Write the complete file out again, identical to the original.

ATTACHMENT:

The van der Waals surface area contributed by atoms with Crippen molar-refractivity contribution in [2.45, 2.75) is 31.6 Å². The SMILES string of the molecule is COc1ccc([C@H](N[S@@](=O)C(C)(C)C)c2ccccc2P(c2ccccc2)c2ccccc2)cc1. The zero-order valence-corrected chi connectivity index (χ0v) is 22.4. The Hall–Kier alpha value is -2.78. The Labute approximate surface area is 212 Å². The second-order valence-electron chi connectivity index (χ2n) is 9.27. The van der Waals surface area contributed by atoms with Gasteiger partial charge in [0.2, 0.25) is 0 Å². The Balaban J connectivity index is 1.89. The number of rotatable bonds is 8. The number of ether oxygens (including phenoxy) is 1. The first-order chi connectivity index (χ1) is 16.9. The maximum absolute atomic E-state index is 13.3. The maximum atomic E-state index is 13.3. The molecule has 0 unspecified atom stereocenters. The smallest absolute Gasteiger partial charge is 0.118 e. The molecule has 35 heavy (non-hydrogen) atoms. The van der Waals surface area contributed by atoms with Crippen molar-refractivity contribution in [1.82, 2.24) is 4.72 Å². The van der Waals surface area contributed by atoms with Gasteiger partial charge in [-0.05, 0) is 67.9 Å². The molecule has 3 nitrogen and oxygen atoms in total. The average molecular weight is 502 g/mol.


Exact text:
The van der Waals surface area contributed by atoms with Crippen molar-refractivity contribution in [2.45, 2.75) is 31.6 Å². The SMILES string of the molecule is COc1ccc([C@H](N[S@@](=O)C(C)(C)C)c2ccccc2P(c2ccccc2)c2ccccc2)cc1. The zero-order valence-corrected chi connectivity index (χ0v) is 22.4. The Hall–Kier alpha value is -2.78. The Labute approximate surface area is 212 Å². The second-order valence-electron chi connectivity index (χ2n) is 9.27. The van der Waals surface area contributed by atoms with Gasteiger partial charge in [0.2, 0.25) is 0 Å². The Balaban J connectivity index is 1.89. The number of rotatable bonds is 8. The number of ether oxygens (including phenoxy) is 1. The first-order chi connectivity index (χ1) is 16.9. The maximum absolute atomic E-state index is 13.3. The maximum atomic E-state index is 13.3. The molecule has 0 unspecified atom stereocenters. The smallest absolute Gasteiger partial charge is 0.118 e. The molecule has 35 heavy (non-hydrogen) atoms. The van der Waals surface area contributed by atoms with Crippen molar-refractivity contribution in [1.82, 2.24) is 4.72 Å². The van der Waals surface area contributed by atoms with Gasteiger partial charge in [-0.05, 0) is 67.9 Å². The molecule has 3 nitrogen and oxygen atoms in total. The average molecular weight is 502 g/mol.